The build-in functionality of ft_databrowser allows for interactively mark a time window and perform a spectral analysis via left mouse click. This launches an additional figure that allows for adding and removing of component’s power spectra and (log/linear) scale adjustments. Doing so we can confirm the presence of 10.89 Hz alpha peak (compontent 11) over occipito-posterior electrodes (component 11 topography in Figure 3).

Figure 4: Power spectrum of components #11 and #43 illustrating a clear 10.89 Hz alpha peak (green traces) in the visual and 17.05 beta peak (cyan traces) in the sensorimotor regions.

Time-frequency analysis

After rejecting bad components with ft_rejectcomponent a time-frequency analysis can be performed. Detailed information regarding this analysis step is extensively covered here. Furthermore, we will use different settings for the estimates of low (<40Hz) and high (>40Hz) frequencies. The rational behind this strategy is also covered in the time-frequency tutorial and extensively explained by Robert in the video lecture here. The time-frequency representation of power is calculated with ft_freqanalysis. Subsequently the power estimates are baseline corrected with ft_freqbaseline and plotted with ft_multiplotTFR.

% perform time-frequency analysis
cfg              = [];
cfg.output       = 'pow';
cfg.method       = 'mtmconvol';
cfg.taper        = 'hanning';
cfg.foi          = 1:1:40;
cfg.t_ftimwin    = ones(length(cfg.foi),1).*0.5;
cfg.toi          = -2:0.05:2;
cfg.keeptrials   ='yes';
tfr = ft_freqanalysis(cfg,data);

% baseline correction
cfg               = [];
cfg.baseline      = [-1 0];
cfg.baselinetype  = 'db';
tfrbl = ft_freqbaseline(cfg, tfr);

% plot the result
cfg           = [];
cfg.channel   = {'all'};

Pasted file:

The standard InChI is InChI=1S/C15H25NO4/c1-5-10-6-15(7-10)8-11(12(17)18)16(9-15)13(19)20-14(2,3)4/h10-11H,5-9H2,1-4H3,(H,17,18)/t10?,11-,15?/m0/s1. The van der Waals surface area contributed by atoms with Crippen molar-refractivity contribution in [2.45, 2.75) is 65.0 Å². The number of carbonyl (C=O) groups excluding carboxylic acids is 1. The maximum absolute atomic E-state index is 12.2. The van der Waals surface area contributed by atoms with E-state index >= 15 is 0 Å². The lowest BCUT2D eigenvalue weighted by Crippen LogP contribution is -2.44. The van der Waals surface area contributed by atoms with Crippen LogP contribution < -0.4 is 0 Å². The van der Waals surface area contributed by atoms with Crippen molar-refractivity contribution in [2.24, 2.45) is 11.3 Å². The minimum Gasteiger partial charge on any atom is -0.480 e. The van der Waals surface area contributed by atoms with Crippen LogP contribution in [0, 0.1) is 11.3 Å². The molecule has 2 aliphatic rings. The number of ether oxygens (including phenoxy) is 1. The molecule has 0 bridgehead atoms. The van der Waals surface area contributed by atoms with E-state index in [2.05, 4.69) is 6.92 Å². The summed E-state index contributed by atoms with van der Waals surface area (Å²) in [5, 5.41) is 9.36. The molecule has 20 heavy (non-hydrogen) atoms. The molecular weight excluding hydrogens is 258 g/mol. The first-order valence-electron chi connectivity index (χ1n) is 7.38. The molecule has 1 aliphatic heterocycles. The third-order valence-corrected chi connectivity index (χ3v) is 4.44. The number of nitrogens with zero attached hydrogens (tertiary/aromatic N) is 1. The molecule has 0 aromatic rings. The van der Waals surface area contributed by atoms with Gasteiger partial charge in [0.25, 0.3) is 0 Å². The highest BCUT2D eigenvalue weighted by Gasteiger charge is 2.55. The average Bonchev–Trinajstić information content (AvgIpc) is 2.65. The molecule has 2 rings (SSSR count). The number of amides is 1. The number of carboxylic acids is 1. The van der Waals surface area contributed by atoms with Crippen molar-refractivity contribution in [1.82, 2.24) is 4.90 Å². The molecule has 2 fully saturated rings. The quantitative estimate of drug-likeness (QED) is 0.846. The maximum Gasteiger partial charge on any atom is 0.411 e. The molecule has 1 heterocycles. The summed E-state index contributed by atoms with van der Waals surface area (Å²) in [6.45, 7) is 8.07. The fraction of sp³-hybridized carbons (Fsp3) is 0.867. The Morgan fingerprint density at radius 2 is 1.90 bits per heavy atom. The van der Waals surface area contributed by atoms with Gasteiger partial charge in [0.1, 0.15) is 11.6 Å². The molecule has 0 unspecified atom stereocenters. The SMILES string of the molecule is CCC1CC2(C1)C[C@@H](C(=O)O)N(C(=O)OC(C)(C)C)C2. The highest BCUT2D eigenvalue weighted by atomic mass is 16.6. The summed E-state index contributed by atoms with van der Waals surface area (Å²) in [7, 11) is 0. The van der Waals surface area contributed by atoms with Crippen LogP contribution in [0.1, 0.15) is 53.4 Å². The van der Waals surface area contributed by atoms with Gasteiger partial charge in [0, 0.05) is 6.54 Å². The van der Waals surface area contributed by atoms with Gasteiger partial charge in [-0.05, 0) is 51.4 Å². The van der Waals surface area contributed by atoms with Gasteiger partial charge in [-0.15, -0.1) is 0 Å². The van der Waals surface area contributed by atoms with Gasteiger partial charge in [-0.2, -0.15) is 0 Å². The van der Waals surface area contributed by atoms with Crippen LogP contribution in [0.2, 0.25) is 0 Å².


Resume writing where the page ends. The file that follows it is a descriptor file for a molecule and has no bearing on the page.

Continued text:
cfg.xlim      = [-.2 2];
cfg.ylim      = [1 40];
cfg.fontsize  = 12;
cfg.layout    = lay;
% cfg.zlim    = [-.5 .5];
ft_multiplotTFR(cfg, tfrbl);

Figure 5: Time-frequency representation of power using ft_multiplotTFR and the layout designed in the steps above. Highlighted area of electrodes is used for the illustration in figure 6.

Figure 6: Time-frequency representation of power averaged across the electrodes highlighted in the previous figure. Note the initial evoked power in the low frequency range followed by induced depression of oscillatory power in the alpha frequency range.

Typically, visual grating tasks reliably elicit sustained gamma band response ~60-80 Hz in both humans (Hoogenboom N1, Schoffelen JM, Oostenveld R, Parkes LM, Fries P. (2006) Localizing human visual gamma-band activity in frequency, time and space. Neuroimage. 2006 Feb 1;29(3):764-73. Epub 2005 Oct 10.) and non human primates (Fries P, Scheeringa R, Oostenveld R. (2008) Finding Gamma. Neuron. 2008 May 8;58(3):303-5. doi: 10.1016/j.neuron.2008.04.020.). The following lines will estimate oscillatory power in the higher frequencies > 40 Hz, baseline correct and plot the rusult.

% estimate high frequency gamma
cfg            = [];
cfg.output     = 'pow';
cfg.method     = 'mtmconvol';
cfg.taper      = 'dpss';
cfg.foi        = 40:2:120;
cfg.t_ftimwin  = ones(length(cfg.foi),1).*0.5;
cfg.tapsmofrq  = 6 ;
cfg.toi        = -2:0.05:2;
cfg.pad        = 'maxperlen';
cfg.keeptrials = 'yes';
tfrhf = ft_freqanalysis(cfg, data);

% baseline correct
cfg              = [];
cfg.baseline     = [-.75 0];
cfg.baselinetype = 'db';
tfrhfbl = ft_freqbaseline(cfg, tfrhf);

% plot
cfg         = [];
cfg.xlim    = [0.18 0.87]
cfg.ylim    = [53 80];
cfg.layout  = lay;
subplot(2,2,1); ft_topoplotTFR(cfg,tfrhfbl);
cfg         = [];
cfg.channel = {'chan123'};
cfg.xlim    = [-.2 1.5];
cfg.ylim    = [40 120];
subplot(2,2,2); ft_singleplotTFR(cfg,tfrhfbl);

Figure 7: Left- topography of the induced gamma band response centered around ~60 Hz. Right-Time-frequency representation of power for a single electrode located over the occipital cortex.

Connectivity analysis

Now we can analysis the connectivity patterns that may arise due to coherence in the gamma band. Towards this end we’ll use ft_connectivityanalysis and imaginary coherence as a metric of communication between electrodes. First, we take advantage of multitapering in order to estimated gamma power at 60 Hz and compute the connectivity between all possible electrode pairs.

% estimate 60 Hz power
cfg            = [];
cfg.method     = 'mtmfft';
cfg.output     = 'fourier';
cfg.taper      = 'dpss';
cfg.keeptrials = 'yes';
cfg.tapsmofrq  = 2;
cfg.foi        = 60;
freq           = ft_freqanalysis(cfg, data);

% then compute connectivity
cfg         = [];
cfg.method  = 'coh';
cfg.complex = 'absimag'; % check absimag solves the abs on line 161
conn = ft_connectivityanalysis(cfg,freq);

Now we plot the coherence of a reference electrode with maximal gamma power relative to the remaining electrodes. In this case the electrode is ‘chan123’ with an index number 119.

%% plot coherence from max gamma chan to all other